The Fem 2.0 Wake Up! Campaign
New Media, Strategic Communications Planning, Coalition Management, Issue Advocacy, Community Building
Feminism2.0 is about connecting today’s issues and women’s voices for better policy-making on behalf of women and families. Its online community is geared toward what women can achieve if we unite our voices. Work/life and family work policy impacts all women and is non-partisan, providing the ideal conversation for bringing women together.
Fem2.0 wanted to shift the public narrative around workplace issues to more accurately convey the experiences of today’s working families and improve the environment for better workplace policymaking. It also wanted to mobilize and build out the Fem2.0 community to further strengthen its advocacy ability.
Turner Strategies devised a strategy to achieve Fem2.0’s goals that incorporated several new media tactics. Led by Turner’s New Media expert Gloria Pan, the strategy used online chats, blog radio and a blog carnival to build the online community around work/life issues and to determine how best to present the subject of “work/life balance” in a way that would help the public relate to the issue.
Turner held Fem2.0’s Work Action Blogger Chat in December of 2009. Nearly four dozen bloggers and online advocates accepted Turner’s invitation—such a high turnout that the group had to be divided into two concurrent chats. Both groups were lively, as each participant wrestled with his or her own work/life experience and had strong opinions about how to approach the subject in a way that would help the public connect with and get behind the issue. There was common agreement on effective buzz words (“respect,” “fairness,” etc.), the fact that work/life is not a “women’s issue,” and that men and businesses need to be pulled into this conversation as critical stakeholders.
Next, Turner launched a blog talk radio series instead of using the traditional telephone briefing to deliver audio information to its target audiences. The blog radio format also offered the following advantages:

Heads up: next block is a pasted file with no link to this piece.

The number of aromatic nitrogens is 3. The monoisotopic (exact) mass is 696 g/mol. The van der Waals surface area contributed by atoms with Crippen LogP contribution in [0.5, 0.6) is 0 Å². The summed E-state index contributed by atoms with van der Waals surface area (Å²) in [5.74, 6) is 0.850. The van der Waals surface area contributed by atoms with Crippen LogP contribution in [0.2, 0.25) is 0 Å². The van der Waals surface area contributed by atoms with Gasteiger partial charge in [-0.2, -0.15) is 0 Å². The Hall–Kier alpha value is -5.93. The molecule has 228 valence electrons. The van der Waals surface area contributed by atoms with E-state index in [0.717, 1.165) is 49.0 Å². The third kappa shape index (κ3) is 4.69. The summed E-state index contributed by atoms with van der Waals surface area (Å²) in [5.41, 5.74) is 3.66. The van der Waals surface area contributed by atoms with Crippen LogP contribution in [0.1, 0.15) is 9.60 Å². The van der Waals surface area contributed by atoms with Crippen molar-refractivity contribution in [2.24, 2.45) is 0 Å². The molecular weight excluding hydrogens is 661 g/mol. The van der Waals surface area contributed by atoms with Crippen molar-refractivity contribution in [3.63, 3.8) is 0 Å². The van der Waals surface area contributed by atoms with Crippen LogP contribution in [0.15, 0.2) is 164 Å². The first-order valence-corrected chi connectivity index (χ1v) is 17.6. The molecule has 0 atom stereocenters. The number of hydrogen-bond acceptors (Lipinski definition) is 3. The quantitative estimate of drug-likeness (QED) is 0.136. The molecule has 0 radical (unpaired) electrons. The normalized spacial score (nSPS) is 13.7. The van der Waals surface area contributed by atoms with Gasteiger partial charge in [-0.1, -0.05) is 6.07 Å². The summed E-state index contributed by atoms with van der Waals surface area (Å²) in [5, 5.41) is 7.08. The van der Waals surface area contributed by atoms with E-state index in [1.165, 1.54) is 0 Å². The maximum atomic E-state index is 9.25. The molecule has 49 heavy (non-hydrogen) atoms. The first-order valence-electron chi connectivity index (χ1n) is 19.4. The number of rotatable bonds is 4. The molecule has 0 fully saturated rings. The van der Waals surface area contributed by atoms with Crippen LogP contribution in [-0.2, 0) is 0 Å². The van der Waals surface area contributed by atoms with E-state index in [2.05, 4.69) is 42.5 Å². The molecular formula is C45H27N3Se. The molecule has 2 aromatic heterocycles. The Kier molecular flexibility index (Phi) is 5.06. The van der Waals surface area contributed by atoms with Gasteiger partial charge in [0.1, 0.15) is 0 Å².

- Programs are recorded as podcasts, easily disseminated over the public Internet, where they would have ongoing shelf life.
- Audience engagement activities, such as online chats and Twittercasts, could be conducted around the live programs.
- Fem2.0 could launch a new channel for its activities to extend its brand and build out its reach.
Turner designed each segment in accordance with the Fem2.0 model of pulling together speakers from Internet media (bloggers) and from organized advocacy (experts) to build bridges between those worlds. It also invited the Fem2.0 community to help promote the series, tune in to the series, participate in the online discussion and/or Twittercasts around each segment, contribute to the blog carnival and hold their own online work/life event concurrent with the blog carnival.
After the conclusion of the blog talk radio series, Turner began accepting contributions for the blog carnival. 27 websites from online media (blogs and blog networks) and organized advocacy confirmed that they would hold their own work/life blog carnivals or events as part of the larger Wake Up! blog carnival.
These organizations informed their audiences about the campaign through their websites, and several did so through email blasts, most notably AAUW , BPW , NOW and the National Association of Mothers’ Centers .